US poultry will handle new virus ‘better’

By Oscar Rousseau

- Last updated on GMT

August's influenza outbreak was 'staggering' says poultry council
August's influenza outbreak was 'staggering' says poultry council

Related tags Bird Influenza vaccine Livestock

American poultry firms are now better equipped to deal with an outbreak of avian influenza (AI), thanks to improved biosecurity measures, risk management firm Moody says.

AI cost the US poultry and egg industry $390m in August 2015​ and, as a result of that outbreak – which killed 43m birds, there have been widespread changes made to safeguard livestock against another fatal outbreak.

Now, any financial fallout linked to a Type A influenza is believed to be safer and, according to Moody’s report on the US poultry market, “much less severe​”.

In the report, published on 24 November 2015, Moody’s Investors Service vice-president Brian Weddington said: "The larger, more diversified food producers are best positioned to withstand segment earnings pressure, including turkey producer Hormel, egg producer Post Holdings and chicken processor Tyson Foods."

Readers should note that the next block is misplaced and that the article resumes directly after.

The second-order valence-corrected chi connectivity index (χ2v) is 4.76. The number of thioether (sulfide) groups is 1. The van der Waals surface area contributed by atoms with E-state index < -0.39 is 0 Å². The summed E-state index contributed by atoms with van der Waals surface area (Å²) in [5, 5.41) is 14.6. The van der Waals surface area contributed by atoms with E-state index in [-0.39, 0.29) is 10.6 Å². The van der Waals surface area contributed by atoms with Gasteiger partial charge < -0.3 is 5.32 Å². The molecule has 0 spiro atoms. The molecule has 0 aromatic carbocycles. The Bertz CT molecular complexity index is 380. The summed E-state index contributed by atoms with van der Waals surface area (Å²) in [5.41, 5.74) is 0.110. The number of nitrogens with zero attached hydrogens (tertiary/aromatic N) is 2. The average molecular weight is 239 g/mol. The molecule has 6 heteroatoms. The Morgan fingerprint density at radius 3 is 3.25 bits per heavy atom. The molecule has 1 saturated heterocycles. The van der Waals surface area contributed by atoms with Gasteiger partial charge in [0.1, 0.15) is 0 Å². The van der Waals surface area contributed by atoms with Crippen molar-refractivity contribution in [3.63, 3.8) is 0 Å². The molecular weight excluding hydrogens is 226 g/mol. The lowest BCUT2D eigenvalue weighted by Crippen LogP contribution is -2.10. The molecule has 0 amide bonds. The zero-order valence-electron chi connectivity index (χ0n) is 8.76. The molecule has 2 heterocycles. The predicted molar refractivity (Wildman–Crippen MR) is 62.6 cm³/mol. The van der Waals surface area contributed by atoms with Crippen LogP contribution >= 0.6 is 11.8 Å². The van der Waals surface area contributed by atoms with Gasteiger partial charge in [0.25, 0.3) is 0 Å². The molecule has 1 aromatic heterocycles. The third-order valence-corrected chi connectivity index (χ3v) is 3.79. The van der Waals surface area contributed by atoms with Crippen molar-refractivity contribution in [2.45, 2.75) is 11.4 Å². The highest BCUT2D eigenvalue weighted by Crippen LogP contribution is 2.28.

Earnings 'will fall'

Despite sweeping changes to biosecurity – including better cleaning, disinfection and vaccination measures - Moody’s analysts still expect the earning in the poultry industry to fall in 2016.

Trade restrictions on the export of poultry will be the catalyst for any dip in industry profits, especially if another outbreak of AI is detected, the report claims.

Of those hit hardest by a new outbreak, it is "the turkey industry [that] would again bear the biggest brunt, but not as severely as it did last spring"​, added Weddington.

He concluded: “Turkey processors would not feel the impact until several months after the important holiday peak selling seasons, giving them more time to replenish flocks for next year.”

The report comes at a good time for the poultry industry, still reeling from the devastating outbreak in August, which the USA Poultry and Egg Export Council described as “staggering”.

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